Scholarship

Business Law Program Faculty Workshops

The Business Law Program’s Faculty Workshop series provides an unparalleled opportunity for WCL faculty and visiting scholars to regularly present essays and new ideas to their peers. The workshops provide a space for scholars to collaborate and challenge ideas for improvement and refinement.

Heather Hughes
Heather Hughes

Heather Hughes, Blockchain’s Unexplored Implications for Secured Transactions

Legal scholarship discusses distribute d ledgers for giving notice of liens, the classification of blockchain-based assets under Uniform Commercial Code (UCC) Articles 8 and 9, and that smart contracts can involve self-help analogous to that of secured creditors. But this literature has yet to thoroughly consider how emerging technologies may impact core features of UCC Article 9. This Article does not predict whether blockchain and smart contracts will in fact impact secured transactions in all of the ways it contemplates. But given the possibilities, legal scholars and lawmakers should be forward-thinking and should consider how core features of UCC Article 9 may operate in markets of the future.

Jonathan Baker
Jonathan Baker

Jonathan Baker, Strategic and Non-Strategic Oligopoly Coordination in Antitrust

This paper (co-authored with Joe Farrell of the Berkeley Economics Dept) will be about the implications for antitrust law and enforcement of the broad view of the nature, likelihood, and extent of coordination among rivals suggested by the modern economic literature on oligopoly conduct.

Hilary J. Allen
Hilary J. Allen

Hilary J. Allen, Payments Failure

This paper argues that we need to be more prepared for financial crises that are transmitted through glitches in technological infrastructure (cascading failures), rather than focusing solely on the credit channels that have typically transmitted shocks through the financial system in the past.

Joe Pileri
Joe Pileri

Joe Pileri, Democratizing the Fourth Sector – B Corps. and Beneficiary Participation

B Corp. certification should emphasize beneficiary participation for two reasons. First, the efficacy of projects and programs is harmed without the input of the intended beneficiaries. Second, assumptions underlying corporate law that justify shareholder franchise and expanded shareholder power also apply to nonshareholder stakeholders in the case of B Corps. Relying on these principles, the Article articulates principles that should be used to design a certification process that seeks to ensure that beneficiaries are involved at every stage of the life of the company – design, implementation, and measurement.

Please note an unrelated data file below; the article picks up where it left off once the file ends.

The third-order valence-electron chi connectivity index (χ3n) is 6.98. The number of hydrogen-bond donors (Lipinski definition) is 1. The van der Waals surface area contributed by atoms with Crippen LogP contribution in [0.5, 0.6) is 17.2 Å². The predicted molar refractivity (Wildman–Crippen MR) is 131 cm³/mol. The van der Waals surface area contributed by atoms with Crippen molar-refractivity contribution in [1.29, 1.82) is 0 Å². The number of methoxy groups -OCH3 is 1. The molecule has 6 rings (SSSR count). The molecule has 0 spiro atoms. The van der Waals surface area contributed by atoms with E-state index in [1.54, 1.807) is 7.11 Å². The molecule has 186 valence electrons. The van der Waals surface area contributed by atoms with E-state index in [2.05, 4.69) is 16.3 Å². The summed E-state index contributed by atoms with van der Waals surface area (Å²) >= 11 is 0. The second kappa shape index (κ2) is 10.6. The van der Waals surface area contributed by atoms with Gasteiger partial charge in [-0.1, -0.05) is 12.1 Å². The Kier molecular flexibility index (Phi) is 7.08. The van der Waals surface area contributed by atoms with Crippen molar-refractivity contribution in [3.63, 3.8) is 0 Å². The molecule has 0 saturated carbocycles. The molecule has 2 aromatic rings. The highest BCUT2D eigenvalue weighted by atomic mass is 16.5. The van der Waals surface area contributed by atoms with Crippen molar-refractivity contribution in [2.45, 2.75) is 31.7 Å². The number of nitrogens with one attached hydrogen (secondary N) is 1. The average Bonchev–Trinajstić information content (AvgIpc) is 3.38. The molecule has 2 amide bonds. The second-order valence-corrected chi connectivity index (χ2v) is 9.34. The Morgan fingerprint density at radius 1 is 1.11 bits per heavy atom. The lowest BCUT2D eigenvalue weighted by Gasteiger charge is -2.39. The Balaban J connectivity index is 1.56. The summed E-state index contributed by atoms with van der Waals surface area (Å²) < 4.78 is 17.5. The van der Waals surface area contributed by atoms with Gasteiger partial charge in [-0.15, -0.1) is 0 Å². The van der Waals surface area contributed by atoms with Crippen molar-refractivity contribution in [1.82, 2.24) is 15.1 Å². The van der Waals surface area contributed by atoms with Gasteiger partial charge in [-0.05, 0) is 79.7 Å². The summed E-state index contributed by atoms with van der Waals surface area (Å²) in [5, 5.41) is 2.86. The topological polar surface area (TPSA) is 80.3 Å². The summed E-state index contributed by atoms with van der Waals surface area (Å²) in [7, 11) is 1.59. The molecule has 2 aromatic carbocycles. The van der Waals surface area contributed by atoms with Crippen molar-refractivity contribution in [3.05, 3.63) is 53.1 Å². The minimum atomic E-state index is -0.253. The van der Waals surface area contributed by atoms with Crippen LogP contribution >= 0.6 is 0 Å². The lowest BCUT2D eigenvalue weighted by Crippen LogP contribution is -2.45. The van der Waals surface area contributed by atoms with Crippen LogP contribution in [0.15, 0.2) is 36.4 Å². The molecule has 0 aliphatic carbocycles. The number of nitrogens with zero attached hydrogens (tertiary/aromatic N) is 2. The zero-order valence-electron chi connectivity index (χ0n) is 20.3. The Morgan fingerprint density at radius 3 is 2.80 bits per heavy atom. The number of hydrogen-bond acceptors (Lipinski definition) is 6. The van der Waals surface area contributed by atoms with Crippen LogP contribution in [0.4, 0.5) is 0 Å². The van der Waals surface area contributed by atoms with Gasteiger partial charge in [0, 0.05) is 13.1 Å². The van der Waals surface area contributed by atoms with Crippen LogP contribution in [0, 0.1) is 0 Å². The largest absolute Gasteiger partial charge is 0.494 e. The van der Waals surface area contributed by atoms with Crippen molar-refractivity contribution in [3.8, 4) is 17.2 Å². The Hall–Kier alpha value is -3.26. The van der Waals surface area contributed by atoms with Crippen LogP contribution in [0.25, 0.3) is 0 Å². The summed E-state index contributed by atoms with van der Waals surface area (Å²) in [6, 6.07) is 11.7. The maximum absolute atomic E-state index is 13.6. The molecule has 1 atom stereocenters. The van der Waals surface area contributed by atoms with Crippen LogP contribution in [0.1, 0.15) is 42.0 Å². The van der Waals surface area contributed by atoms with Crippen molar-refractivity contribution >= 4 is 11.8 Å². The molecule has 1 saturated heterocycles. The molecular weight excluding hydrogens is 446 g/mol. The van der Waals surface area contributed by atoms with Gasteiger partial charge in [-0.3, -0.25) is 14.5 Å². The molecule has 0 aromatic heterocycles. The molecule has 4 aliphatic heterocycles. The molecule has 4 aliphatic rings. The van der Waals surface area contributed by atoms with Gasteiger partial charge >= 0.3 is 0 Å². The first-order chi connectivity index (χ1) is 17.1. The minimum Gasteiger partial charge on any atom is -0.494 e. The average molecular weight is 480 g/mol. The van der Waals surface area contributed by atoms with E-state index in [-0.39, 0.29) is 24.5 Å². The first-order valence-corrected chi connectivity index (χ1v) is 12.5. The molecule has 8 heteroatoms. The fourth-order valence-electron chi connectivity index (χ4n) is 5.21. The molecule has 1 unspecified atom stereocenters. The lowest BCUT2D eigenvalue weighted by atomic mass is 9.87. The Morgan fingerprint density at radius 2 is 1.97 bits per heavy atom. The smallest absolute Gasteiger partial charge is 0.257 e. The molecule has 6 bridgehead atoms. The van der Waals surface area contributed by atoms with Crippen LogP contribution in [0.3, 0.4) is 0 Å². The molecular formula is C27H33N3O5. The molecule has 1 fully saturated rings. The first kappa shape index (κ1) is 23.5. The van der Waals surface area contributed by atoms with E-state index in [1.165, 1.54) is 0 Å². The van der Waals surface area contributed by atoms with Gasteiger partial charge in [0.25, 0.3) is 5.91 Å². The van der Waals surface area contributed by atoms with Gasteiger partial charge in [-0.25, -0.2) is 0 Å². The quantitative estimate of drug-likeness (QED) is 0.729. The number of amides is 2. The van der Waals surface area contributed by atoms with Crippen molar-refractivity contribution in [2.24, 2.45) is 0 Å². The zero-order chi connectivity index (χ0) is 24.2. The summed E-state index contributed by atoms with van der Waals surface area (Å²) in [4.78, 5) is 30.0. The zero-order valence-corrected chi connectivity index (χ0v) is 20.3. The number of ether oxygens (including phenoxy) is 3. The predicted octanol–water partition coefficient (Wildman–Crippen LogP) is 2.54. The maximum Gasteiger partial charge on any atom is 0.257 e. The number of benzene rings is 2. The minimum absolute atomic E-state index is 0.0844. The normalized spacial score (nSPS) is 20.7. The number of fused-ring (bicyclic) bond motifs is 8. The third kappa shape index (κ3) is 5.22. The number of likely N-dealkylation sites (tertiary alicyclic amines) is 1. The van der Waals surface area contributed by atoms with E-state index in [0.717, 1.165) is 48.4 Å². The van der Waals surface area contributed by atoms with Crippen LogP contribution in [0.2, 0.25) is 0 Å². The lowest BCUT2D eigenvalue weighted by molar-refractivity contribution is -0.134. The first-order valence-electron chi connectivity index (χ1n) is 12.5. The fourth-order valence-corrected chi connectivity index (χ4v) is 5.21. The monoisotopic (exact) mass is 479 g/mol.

Priya Baskaran
Priya Baskaran

Priya Baskaran, Teaching Theranos

In the piece, Professor Baskaran encourages the creation of a cohesive business law pedagogy to help students grapple with the challenges of representing early-stage enterprises. Professor Baskaran uses Theranos as an example for teaching various models for corporate governance across standard Business Organizations and Small Business Clinics.

Guest Professors

Martha Ertman
Martha Ertman

Martha Ertman, Carole & Hanan Sibel Professor of Law, University of Maryland

  • The Cost of Non-Billable Work, published in the Texas Tech Law Review Online, February 2020
Paolo Saguato
Paolo Saguato

Paolo Saguato, Assistant Professor of Law, George Mason University

  • The Pendulum of International Financial Regulation and the Quest for Accountability 
Kevin R. Douglas
Kevin R. Douglas

Kevin R. Douglas, Visiting Assistant Professor, George Mason University Antonin Scalia Law School; Assistant Professor, Michigan

  • Insider Trading: The Conceptual Roots of the Doctrinal Mess

This article argues that agency officials and courts have always identified both principles as providing a part of the justification for the prohibition.